San Francisco-Golden Gate Bridge

San Francisco


When it comes to San Francisco, we're biased. It is difficult for us to describe the Californian metropolis without emotion. Not only we feel this: Even the singer and songwriter Scott McKenzie relied primarily on emotions in his one and only immortal world hit "If you're going to San Francisco ...". However, he sang about the city in 1967 at the heyday of the Flower Power movement.

Lettering If you're going to San Francisco

Lettering If you're going to San Francisco


San Francisco without flower power

The supposed bliss of the flower power times that began more than 50 years ago in San Francisco's hippie communities is legend. Today nobody wears flowers in their hair. And yet millions of visitors come to San Francisco every year to see Alcatraz Island, the cable cars, the Golden Gate Bridge or the world-famous sea lions of Pier 39.

Cable Car - As always

Cable Car - As always


San Francisco's story told in a nutshell

Large parts of the North American continent were explored as early as the 16th century. The San Francisco region, however, remained undiscovered for a long time. There is a simple explanation for this: The researchers of those days mainly used sailing ships for their explorations. Regular fog hid the Golden Gate, the strait that connects the Pacific with the Bay of San Francisco and its protected natural harbor. Even the skilled navigator Francis Drake, England's first circumnavigator, missed the approach in the 16th century.

View of the Golden Gate Bridge

View of the Golden Gate Bridge


It was not until November 1769 that the San Francisco Bay was located by land. In 1776, Spanish missionaries established a mission station named after Saint Francis on the bay. It took another 60 years before settlement of the region began in 1835. The California gold rush that began in 1848 caused the population to grow explosively. San Francisco, named after the first mission station, was initially the largest city west of the Mississippi.

San Francisco - Panorama seen from the Golden Gate Bridge

San Francisco - Panorama seen from the Golden Gate Bridge


San Francisco today

Nowadays, the City of San Francisco, built on 42 hills, is no longer the largest city west of the Mississippi. According to the 2016 census, San Francisco has a population of 870.000. In the ranking of the most important US cities, the city ranks 13th. The Californian metropolises of Los Angeles and San Diego located further south have long trumped San Francisco in terms of population. Only when you include the surrounding area does the San Francisco region have around 4,7 million inhabitants.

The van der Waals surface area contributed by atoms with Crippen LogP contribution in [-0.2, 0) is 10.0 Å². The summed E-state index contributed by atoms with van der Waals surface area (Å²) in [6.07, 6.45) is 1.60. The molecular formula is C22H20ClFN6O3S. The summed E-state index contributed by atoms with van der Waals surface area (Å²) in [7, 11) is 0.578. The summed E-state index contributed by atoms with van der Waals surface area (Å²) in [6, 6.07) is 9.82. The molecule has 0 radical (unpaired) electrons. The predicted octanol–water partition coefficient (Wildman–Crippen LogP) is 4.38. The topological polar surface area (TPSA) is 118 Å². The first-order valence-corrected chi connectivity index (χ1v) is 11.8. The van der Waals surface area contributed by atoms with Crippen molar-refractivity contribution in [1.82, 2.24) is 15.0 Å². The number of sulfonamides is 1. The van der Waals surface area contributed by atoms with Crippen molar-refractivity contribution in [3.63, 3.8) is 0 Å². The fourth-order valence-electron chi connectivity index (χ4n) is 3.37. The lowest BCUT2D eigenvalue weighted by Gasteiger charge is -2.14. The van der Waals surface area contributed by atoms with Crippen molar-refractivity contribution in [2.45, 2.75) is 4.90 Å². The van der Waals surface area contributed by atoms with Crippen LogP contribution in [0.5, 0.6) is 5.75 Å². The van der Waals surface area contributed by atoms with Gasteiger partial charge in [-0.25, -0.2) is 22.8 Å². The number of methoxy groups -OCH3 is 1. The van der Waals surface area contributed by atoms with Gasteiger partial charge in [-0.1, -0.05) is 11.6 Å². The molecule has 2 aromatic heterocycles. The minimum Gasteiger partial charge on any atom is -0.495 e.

Financial District

Financial District


San Francisco is home to world-famous companies such as the fashion brands Levi Strauss & Co. and GAP. The financial services provider Wells Fargo has its headquarters in San Francisco, and due to its location, the city has one of the most important ports on North America's west coast. The US Navy is also one of the major regional employers. San Francisco is home to many new economy businesses, and wine lovers will love the nearby Napa Valley and Sonoma Valley wine regions.

US Navy ship off Treasure Island and Yerba Buena Island

US Navy ship off Treasure Island and Yerba Buena Island


San Francisco - A cruise destination

As a cruise destination, the port is rather insignificant. Cruises to and from destinations such as Alaska, Hawaii or Mexico start or end on San Francisco Bay. In 2017, only 81 cruise ships called at cruise piers 27 and 35. Around 300.000 passengers paid a visit to the city.

Cruise Wharf - Pier 35

Cruise Wharf - Pier 35


Landmarks in San Francisco

The city offers tourists an abundance of sights and attractions that cannot be mastered in a short time. Many of the city's highlights have been seen in American films before. What seemed important to us during a two-day short stay in reality, we present under: San Francisco attractions.

Update April 2021

 

 

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